By Giles Elgood

Washington - At its height, there were 200 local, state and federal agents in the hunt for Eric Robert Rudolph.

But when the end came, it was a rookie cop who had been in the job less than year who brought in the FBI's most notorious American fugitive.

Rudolph, 36, had been hiding out for five years in the mountains of North Carolina, apparently using his skills as an outdoorsman to evade agents anxious to bring him to book for the 1996 Atlanta Olympics bombing. He is also suspected of bombing abortion clinics and a gay nightclub.

Last seen in July 1998, Rudolph spent years embarrassing the FBI and the Bureau of Alcohol, Tobacco, Firearms and Explosives, the federal agencies that led the search through the more than 200 000 hectares of the rugged Nantahala National Forest.

Agents searched the thick forests and mountain ridges, but all they could find were campsites where Rudolph appeared to have buried empty tuna cans and other trash.

Apart from an incident when he obtained provisions from the owner of a health food store, the only evidence that Rudolph was still in the mountains came in the form of reports of prowlers, dogs barking at night and food missing from cabins.

James Cavanaugh, ATF Special Agent in Charge in Nashville, who has been been closely involved in the case, described Rudolph as a man clearly acting on his own.

"He has been somewhat elusive," Cavanaugh told Reuters in a telephone interview. "A lone-wolf type of person."

He evaded agents for so long because he was not in contact with anybody. "Nobody knew where he was," Cavanaugh said.

Helicopter surveillance and high-tech heat and motion sensors were unable to track him. Local people joked that the blundering federal agents were more likely to be accidentally shot by bear hunters than find their own quarry.

There were even suggestions he might have been helped by local people with sympathy for his anti-government beliefs.

"There are people here who really liked him and agreed with him on abortion and other issues. They aren't glad that he has been caught," said Bill Gatti, 45, from the Murphy area.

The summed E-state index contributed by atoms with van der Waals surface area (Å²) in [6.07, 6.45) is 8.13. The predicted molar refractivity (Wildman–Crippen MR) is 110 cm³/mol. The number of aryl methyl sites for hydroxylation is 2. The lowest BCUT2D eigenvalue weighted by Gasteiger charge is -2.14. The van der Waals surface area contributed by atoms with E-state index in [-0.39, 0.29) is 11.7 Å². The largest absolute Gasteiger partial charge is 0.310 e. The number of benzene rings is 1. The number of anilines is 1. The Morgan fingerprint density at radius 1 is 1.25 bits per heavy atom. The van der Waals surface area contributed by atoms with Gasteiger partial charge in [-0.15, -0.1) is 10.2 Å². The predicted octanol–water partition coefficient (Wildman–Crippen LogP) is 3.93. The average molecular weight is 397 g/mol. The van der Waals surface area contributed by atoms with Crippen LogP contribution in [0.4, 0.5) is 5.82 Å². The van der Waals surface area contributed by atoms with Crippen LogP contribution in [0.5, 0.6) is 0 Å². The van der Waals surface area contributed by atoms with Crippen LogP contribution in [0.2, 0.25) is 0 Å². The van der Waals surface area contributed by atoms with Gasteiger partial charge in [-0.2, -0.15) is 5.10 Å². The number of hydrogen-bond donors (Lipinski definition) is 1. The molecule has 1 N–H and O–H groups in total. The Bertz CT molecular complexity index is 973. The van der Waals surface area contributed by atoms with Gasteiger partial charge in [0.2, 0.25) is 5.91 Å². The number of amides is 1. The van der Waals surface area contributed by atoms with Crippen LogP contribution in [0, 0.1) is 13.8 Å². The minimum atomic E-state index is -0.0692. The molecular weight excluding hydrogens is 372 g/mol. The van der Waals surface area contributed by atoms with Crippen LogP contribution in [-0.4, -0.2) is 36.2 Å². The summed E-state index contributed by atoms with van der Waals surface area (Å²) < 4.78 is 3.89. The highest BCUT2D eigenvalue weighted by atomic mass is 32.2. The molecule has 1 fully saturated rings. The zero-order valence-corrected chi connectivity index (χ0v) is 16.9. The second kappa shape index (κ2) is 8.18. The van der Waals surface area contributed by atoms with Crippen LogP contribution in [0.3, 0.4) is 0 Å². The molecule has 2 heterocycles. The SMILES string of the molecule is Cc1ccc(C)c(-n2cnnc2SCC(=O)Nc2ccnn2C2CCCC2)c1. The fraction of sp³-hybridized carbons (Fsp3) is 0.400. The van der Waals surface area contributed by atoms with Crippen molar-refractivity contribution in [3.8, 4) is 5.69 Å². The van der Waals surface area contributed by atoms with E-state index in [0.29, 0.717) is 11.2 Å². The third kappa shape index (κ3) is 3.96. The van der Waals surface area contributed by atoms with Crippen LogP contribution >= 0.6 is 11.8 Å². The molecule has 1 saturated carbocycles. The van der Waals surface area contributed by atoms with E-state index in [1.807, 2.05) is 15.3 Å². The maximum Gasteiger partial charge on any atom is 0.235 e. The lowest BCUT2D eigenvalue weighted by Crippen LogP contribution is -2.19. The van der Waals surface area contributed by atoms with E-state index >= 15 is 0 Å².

He knew women who had gone to school with Rudolph, who was considered a very good-looking young man.

"I wouldn't be surprised if they had been hiding him," Gatti said.

Run, Rudolph, Run T-shirts were hot sellers in local stores.

He had no bank account or credit card and he used a false name to register his pickup truck.

The FBI described Rudolph as a loner who could survive for long periods on his own. His background as an outdoorsman and survivalist, hiking through woods dotted with caves and abandoned gem mines, had prepared him for life on the run.

What got him there was probably his unorthodox family background and his espousal of white supremacist, anti-Semitic, homophobic and xenophobic beliefs that led him to a religious group known as Christian Identity.

The movement opposes abortion and sees whites as God's chosen people, who must prepare for a race war. Hatred of the Olympics, an example of globalism and racial integration, would fit in with such beliefs, human rights workers believe.

Rudolph's mother, Patricia, moved the family to Nantahala from Florida in 1981 and they carved out a self-sufficient life, neighbours recalled in newspaper interviews.

While one of Rudolph's brothers, Jamie, achieved some prominence in the New York music scene, another sibling achieved a brief moment of fame in much more gruesome fashion.

In March 1998, Daniel Rudolph videotaped himself cutting off his own hand with a circular saw to send an undisclosed message to federal agents searching for his brother.